Frank Sinatra Jr. died of a sudden heart attack in the middle of a tour, a stressful situation that could have contributed to his death, a top doctor says.
“When you’re an entertainer, being on the road is very punishing. You aren’t eating right, your sleep is disturbed, and you encounter all kinds of stressful situations. For anyone who might have heart disease, this is a very dangerous situation,” Dr. Chauncey Crandall tells Newsmax Health
Sinatra Jr., died Wednesday at Halifax Medical Center in Daytona Beach, Fla., after going into cardiac arrest following massive heart attack. He had been admitted that afternoon after complaining of being lightheaded, TMZ
, the online news site, reported. The singer was in the middle of touring, having performed in Miami Friday night. He was scheduled to perform that night in Daytona Beach and then travel on to a concert date in St. Petersburg.
Sinatra was the only son of Frank Sinatra, the iconic crooner who died of a heart attack at the age of 82, after suffering heart problems for several years. “Genetics gave him heart disease, and stress likely pulled the trigger. Anything could have done it – singing, tugging at a suitcase, the pressure of being on the road,” adds Crandall, chief of the cardiac transplant program at the Palm Beach Cardiovascular Clinic in Palm Beach Gardens.
A heart attack is most often the result of atherosclerosis, which is the biological process that causes heart disease. Fatty deposits, called plaque, form on the heart’s coronary arteries, narrowing them. If a bit of plaque ruptures, a clot can form, which blocks the flow of blood to the artery, resulting in a heart attack. If it’s a massive heart attack, this can put the heart into ventricular fibrillation, a dangerous heartbeat irregularity that can cause the heart to stop, resulting in cardiac arrest and sudden death.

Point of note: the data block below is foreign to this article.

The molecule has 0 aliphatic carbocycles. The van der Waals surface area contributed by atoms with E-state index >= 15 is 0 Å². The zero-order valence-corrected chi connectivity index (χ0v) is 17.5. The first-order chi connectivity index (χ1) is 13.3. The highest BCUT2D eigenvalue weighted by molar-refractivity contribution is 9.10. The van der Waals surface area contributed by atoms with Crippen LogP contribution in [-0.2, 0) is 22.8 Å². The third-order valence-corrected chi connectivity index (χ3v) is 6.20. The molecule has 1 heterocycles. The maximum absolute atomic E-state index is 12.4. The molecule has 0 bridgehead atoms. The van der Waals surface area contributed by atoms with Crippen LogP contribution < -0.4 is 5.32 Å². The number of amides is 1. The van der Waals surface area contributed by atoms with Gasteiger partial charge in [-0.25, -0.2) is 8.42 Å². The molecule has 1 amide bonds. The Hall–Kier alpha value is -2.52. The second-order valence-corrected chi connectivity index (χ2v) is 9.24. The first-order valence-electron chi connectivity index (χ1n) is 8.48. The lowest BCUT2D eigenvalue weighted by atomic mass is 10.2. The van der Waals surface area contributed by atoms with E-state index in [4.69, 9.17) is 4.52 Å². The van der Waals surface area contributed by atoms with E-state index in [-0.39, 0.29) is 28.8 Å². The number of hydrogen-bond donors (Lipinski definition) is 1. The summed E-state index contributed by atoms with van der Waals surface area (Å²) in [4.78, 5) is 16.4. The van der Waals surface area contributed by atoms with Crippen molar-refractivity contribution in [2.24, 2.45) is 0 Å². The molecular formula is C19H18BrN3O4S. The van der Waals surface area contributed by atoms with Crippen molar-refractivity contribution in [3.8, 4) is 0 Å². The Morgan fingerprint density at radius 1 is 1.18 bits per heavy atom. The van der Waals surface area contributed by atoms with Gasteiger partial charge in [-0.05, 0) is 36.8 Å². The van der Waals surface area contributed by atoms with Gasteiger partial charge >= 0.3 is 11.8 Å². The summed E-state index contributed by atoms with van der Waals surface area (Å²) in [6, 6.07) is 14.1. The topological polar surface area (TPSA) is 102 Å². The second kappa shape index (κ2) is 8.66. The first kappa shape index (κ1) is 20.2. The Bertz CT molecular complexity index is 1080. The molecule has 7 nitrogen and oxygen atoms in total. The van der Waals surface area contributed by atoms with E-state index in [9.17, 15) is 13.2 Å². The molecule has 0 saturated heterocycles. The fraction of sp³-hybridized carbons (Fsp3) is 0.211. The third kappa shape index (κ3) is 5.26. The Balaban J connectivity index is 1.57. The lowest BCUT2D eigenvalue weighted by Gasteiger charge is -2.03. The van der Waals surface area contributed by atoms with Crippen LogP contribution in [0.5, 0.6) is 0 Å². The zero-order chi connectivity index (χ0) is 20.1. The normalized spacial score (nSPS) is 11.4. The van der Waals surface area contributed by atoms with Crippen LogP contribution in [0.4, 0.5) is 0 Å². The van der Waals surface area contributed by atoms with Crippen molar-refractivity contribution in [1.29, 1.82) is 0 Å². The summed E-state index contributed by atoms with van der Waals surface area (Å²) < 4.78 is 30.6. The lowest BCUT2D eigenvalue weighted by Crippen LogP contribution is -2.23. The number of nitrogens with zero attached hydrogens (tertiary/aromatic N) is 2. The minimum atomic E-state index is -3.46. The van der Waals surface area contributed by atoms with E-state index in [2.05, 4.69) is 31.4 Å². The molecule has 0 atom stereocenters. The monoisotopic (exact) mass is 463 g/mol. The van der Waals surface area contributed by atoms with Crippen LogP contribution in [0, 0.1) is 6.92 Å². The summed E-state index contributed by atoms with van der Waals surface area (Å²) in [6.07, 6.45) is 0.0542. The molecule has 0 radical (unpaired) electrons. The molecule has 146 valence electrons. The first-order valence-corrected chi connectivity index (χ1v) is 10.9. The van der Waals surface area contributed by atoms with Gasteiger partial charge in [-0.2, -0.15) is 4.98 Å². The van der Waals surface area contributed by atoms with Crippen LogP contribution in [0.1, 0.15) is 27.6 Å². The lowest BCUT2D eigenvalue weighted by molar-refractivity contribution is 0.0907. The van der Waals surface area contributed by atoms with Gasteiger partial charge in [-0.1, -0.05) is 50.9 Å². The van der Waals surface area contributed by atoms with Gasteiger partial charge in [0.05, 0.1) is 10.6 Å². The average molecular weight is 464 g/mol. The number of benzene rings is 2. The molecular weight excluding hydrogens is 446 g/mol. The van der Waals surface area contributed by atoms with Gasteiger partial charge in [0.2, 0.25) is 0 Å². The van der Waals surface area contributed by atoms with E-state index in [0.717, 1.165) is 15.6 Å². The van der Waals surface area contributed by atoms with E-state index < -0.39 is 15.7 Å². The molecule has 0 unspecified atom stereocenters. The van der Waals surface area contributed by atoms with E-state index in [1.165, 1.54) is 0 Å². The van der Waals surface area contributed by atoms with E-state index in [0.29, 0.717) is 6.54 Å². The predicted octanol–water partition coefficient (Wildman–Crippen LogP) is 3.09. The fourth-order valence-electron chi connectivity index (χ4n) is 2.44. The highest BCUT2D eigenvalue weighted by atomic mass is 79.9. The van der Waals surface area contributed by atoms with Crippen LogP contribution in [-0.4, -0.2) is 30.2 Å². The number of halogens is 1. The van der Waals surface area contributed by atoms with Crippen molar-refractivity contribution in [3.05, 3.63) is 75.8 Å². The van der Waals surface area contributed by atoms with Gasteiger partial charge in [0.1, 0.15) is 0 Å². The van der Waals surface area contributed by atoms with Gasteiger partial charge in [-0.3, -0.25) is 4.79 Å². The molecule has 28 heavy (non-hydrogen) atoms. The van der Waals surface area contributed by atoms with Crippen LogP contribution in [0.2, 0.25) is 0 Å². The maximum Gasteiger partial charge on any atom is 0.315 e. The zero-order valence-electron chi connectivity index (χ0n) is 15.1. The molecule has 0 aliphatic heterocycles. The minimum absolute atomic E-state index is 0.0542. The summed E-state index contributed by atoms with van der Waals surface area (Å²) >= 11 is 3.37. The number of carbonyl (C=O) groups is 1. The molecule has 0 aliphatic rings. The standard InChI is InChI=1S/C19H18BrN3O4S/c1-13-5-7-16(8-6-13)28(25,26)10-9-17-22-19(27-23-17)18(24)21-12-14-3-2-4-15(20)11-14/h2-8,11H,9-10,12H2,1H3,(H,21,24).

The elder Sinatra, often pictured through a cloud of cigarette smoke, was famous for his hard-drinking lifestyle, and it’s likely that his son followed in his father’s footsteps, at least to some degree. “If you have a family history of heart disease, you really have to stick to a disciplined lifestyle and it’s very, very difficult to do that when you’re an entertainer,” adds Crandall, author of the Heart Health Report
Although not heart-related, Sinatra Jr. did have his share of health problems. A prostate cancer survivor, he was diagnosed in 2012, with advanced throat cancer, a form of the disease linked to cigarette smoking and alcohol use. He underwent chemotherapy and radiation, which were successful, and then went back to working on his tribute to his father, “Sinatra Sings Sinatra,” which he was touring with when he died.
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